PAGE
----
Cheers! Create Your Personal Wall-Mount Bottle Opener

Workshops have their essentials: work bench, table saw, power drill, but there’s one tool I’ve been wanting to add for some time: a wall-mounted bottle opener. Sure, I could just use the opener in the kitchen drawer, but there’s just something satisfying about cracking open a cold one with one hand. With a little work, hardware off of Amazon, and some tricks I’ve learned along the way, here’s how you can make your own wall-mount bottle opener.

What You’ll Need

For this project you’ll need the following:

  • Unfinished, untreated, sanded wood. I recommend a lighter wood like pine to help your design show through
  • Disposable foam brushes
  • 400 grit sandpaper
  • Some type of finish to seal and protect your wood. I really like Poly Whey Furniture Finish
  • If you wold like to add the vintage wood look to your opener, follow the instructions on my post about oxidizing wood.
  • If you would like put a graphic on the wood plank, follow the instructions on my post about printing on wood.
  • Bottle opener and cap catcher

For this design, my concept was to make the opener feel like it came from an old wood barrel plank which had the brewery’s logo stamped on. Below is a photo I took while visiting the Firestone Brewery in Paso Robles, California. This was my inspiration.


And here’s the finished product along with some others I made for buddies.


To find the logos, I used Google image search and downloaded the highest resolution image possible. Remember when printing the logo on the wax paper transfer, you’ll need to reverse the printing orientation so that the image actually prints backwards. This will ensure that the transferred image appears correctly.

18 thoughts on “Cheers! Create Your Personal Wall-Mount Bottle Opener

  1. I was wondering how you are mounting It? Or what does the back look like. I’m not coming up with ways to have or mount securely.


    1. I screwed two holes in the board: one behind the cap catcher and one just behind the bottle opener. With the cap catcher off and with one screw of the bottle opener removed, I screwed the board onto my garage wall. If you are attaching this to a relatively smooth surface, you might want to consider using heavy duty command strips from 3M. They do a pretty good job and won’t damage your wall.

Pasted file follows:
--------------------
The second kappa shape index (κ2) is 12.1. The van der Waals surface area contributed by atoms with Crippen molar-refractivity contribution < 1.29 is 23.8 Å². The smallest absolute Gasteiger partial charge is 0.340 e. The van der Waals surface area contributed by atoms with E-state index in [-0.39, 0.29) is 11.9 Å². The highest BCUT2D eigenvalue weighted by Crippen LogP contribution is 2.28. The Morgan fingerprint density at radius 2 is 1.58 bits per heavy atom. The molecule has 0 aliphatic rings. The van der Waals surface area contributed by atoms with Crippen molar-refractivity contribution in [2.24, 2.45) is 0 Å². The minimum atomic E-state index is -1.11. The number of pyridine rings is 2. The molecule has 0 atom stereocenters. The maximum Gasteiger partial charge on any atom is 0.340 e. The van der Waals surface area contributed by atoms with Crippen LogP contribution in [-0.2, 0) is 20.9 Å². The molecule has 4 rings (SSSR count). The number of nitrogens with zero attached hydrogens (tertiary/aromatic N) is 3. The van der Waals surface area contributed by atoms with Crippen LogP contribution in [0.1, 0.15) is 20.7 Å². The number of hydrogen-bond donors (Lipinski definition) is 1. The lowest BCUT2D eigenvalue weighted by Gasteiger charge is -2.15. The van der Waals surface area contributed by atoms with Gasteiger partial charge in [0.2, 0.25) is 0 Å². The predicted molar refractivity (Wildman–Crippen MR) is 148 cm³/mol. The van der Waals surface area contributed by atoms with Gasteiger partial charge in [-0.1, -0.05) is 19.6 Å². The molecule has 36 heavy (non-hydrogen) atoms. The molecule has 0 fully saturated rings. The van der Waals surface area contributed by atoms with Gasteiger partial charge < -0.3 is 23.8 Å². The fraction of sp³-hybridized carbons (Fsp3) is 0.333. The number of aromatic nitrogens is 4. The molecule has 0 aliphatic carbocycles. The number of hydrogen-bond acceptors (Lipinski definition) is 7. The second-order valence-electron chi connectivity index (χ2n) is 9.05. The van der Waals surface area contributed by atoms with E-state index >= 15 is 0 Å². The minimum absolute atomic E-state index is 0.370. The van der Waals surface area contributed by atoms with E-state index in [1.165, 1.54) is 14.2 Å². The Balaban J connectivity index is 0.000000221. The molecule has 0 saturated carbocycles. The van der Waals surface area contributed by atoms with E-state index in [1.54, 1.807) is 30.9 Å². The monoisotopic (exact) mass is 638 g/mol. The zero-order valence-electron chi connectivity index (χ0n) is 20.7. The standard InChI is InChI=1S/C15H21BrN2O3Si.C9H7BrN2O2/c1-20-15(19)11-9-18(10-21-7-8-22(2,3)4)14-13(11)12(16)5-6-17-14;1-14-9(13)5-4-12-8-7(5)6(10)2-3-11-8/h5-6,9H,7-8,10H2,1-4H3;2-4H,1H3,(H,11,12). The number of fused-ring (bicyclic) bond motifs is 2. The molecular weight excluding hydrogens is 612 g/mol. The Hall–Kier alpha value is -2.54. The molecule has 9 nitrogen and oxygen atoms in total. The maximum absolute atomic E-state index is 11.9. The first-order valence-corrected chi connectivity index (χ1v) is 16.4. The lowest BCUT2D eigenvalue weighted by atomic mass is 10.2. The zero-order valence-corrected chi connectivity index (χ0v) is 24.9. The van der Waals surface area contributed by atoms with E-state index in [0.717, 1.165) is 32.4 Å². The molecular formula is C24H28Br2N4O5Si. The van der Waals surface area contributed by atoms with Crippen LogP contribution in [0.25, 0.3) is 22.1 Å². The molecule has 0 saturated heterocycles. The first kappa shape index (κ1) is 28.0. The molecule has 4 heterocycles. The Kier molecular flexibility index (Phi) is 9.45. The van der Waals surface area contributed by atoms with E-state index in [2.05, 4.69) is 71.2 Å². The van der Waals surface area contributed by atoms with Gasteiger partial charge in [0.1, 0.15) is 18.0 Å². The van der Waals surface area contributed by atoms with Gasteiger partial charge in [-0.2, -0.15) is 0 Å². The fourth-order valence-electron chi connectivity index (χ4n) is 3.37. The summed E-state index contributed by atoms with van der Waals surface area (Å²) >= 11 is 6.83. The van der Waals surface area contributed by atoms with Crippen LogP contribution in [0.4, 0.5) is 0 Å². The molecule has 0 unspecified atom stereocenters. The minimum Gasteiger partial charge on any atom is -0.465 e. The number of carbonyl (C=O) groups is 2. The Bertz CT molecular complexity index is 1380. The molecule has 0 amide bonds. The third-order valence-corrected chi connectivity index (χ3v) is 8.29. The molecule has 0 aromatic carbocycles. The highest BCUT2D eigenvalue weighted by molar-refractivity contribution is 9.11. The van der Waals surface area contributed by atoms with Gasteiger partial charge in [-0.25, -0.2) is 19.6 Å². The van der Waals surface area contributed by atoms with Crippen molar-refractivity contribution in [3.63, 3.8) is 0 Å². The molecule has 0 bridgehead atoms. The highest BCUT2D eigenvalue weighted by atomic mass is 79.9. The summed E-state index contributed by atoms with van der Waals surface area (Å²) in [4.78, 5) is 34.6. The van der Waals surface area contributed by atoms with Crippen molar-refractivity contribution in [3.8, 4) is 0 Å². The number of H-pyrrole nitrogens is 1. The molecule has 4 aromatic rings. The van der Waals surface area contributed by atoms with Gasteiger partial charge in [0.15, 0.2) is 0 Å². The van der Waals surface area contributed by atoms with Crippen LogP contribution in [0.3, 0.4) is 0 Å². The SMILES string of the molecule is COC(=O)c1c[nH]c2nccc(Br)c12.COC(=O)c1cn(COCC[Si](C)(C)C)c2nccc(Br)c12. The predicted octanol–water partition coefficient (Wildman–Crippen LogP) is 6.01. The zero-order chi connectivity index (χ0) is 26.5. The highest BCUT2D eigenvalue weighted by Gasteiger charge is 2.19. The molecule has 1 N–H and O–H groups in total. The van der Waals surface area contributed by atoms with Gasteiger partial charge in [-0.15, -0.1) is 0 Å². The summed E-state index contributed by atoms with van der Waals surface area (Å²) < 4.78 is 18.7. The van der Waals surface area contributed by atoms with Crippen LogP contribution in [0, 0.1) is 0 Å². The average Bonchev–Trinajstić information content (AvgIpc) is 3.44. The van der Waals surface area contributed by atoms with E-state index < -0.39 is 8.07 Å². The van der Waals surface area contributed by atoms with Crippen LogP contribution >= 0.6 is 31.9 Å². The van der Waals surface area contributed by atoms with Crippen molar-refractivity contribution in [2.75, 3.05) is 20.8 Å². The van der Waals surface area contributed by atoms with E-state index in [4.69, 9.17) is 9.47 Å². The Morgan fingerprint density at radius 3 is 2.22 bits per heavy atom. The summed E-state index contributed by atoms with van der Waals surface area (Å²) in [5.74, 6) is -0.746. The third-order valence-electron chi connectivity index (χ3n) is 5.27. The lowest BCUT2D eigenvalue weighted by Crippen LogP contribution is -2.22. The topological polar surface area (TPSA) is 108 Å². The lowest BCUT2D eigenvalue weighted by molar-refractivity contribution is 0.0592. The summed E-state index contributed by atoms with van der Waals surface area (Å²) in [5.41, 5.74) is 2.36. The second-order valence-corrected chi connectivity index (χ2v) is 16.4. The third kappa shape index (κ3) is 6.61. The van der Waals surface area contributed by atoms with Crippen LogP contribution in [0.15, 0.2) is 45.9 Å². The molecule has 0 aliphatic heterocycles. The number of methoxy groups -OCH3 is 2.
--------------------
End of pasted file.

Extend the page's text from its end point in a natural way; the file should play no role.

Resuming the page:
1. You can either drill holes in the board and attach it to a wall with screws. My pre-drilled holes are located just behind the cap catcher and bottle opener. You might also want to consider Command Strips from 3M.


  2. Awesome video I’m in the starting stages of this project on your catch can did you have to drill holes on the back so you could slide it over the screws or were you able to find the catch can predrilled that’s the only thing I’m trying to figure out is how I’m mounting the catch can so it’s even if I have to drill holes in the back thank you


  3. Great video!

    Just did this for the groomsmen in my wedding and there is a slight learning curve to doing the transfers. I had to tape the edges of the wax paper to printer paper so it would go through and not just curl up inside. I used a Kodak inkjet. If you tranfer to quick the ink will bleed and not be as detailed but if you wait to long not much ink will transfer, really had a problem with red colors. To get some transfers to look right I had to do it 2 or 3 times being very careful to line up the next transfer exactly over the previous ink. Pictures won’t attach. Good luck!


  4. Great job! Saw your work table first and spotted this looking at your projects. Your same magnets from the tables may work with this. I remember when F&W beer was just being created. I worked at the Firestone’s winery when they made their first batch of beer. It was a non alcoholic and tasted pretty good. I do like their new stuff.


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